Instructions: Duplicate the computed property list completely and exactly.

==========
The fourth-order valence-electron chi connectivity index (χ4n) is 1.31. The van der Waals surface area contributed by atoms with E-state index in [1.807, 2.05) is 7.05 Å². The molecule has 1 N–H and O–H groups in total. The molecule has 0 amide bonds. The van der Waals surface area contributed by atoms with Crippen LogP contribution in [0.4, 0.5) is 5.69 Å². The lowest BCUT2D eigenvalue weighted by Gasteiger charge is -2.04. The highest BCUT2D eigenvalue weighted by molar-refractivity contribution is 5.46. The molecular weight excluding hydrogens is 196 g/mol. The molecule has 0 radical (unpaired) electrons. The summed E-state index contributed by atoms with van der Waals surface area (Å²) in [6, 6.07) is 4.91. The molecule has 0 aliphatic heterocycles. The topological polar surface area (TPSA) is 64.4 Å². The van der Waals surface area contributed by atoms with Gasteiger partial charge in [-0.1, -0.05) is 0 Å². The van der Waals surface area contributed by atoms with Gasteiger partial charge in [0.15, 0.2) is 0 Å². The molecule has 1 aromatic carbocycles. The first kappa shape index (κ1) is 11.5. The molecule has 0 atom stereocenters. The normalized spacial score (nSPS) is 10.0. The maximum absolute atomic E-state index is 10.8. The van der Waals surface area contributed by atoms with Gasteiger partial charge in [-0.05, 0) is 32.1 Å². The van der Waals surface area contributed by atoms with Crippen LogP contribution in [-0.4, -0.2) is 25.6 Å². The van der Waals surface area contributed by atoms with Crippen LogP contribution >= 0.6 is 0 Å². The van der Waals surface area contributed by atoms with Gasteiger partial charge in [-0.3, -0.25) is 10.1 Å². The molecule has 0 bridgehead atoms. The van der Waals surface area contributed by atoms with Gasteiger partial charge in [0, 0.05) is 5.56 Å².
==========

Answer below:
The fourth-order valence-electron chi connectivity index (χ4n) is 1.31. The van der Waals surface area contributed by atoms with E-state index in [1.807, 2.05) is 7.05 Å². The molecule has 1 N–H and O–H groups in total. The molecule has 0 amide bonds. The van der Waals surface area contributed by atoms with Crippen LogP contribution in [0.4, 0.5) is 5.69 Å². The lowest BCUT2D eigenvalue weighted by Gasteiger charge is -2.04. The highest BCUT2D eigenvalue weighted by molar-refractivity contribution is 5.46. The molecular weight excluding hydrogens is 196 g/mol. The molecule has 0 radical (unpaired) electrons. The summed E-state index contributed by atoms with van der Waals surface area (Å²) in [6, 6.07) is 4.91. The molecule has 0 aliphatic heterocycles. The topological polar surface area (TPSA) is 64.4 Å². The van der Waals surface area contributed by atoms with Gasteiger partial charge in [-0.1, -0.05) is 0 Å². The van der Waals surface area contributed by atoms with Gasteiger partial charge in [0.15, 0.2) is 0 Å². The molecule has 1 aromatic carbocycles. The first kappa shape index (κ1) is 11.5. The molecule has 0 atom stereocenters. The normalized spacial score (nSPS) is 10.0. The maximum absolute atomic E-state index is 10.8. The van der Waals surface area contributed by atoms with Gasteiger partial charge in [-0.05, 0) is 32.1 Å². The van der Waals surface area contributed by atoms with Crippen LogP contribution in [-0.4, -0.2) is 25.6 Å². The van der Waals surface area contributed by atoms with Crippen LogP contribution >= 0.6 is 0 Å². The van der Waals surface area contributed by atoms with Gasteiger partial charge in [-0.3, -0.25) is 10.1 Å². The molecule has 0 bridgehead atoms. The van der Waals surface area contributed by atoms with Gasteiger partial charge in [0, 0.05) is 5.56 Å².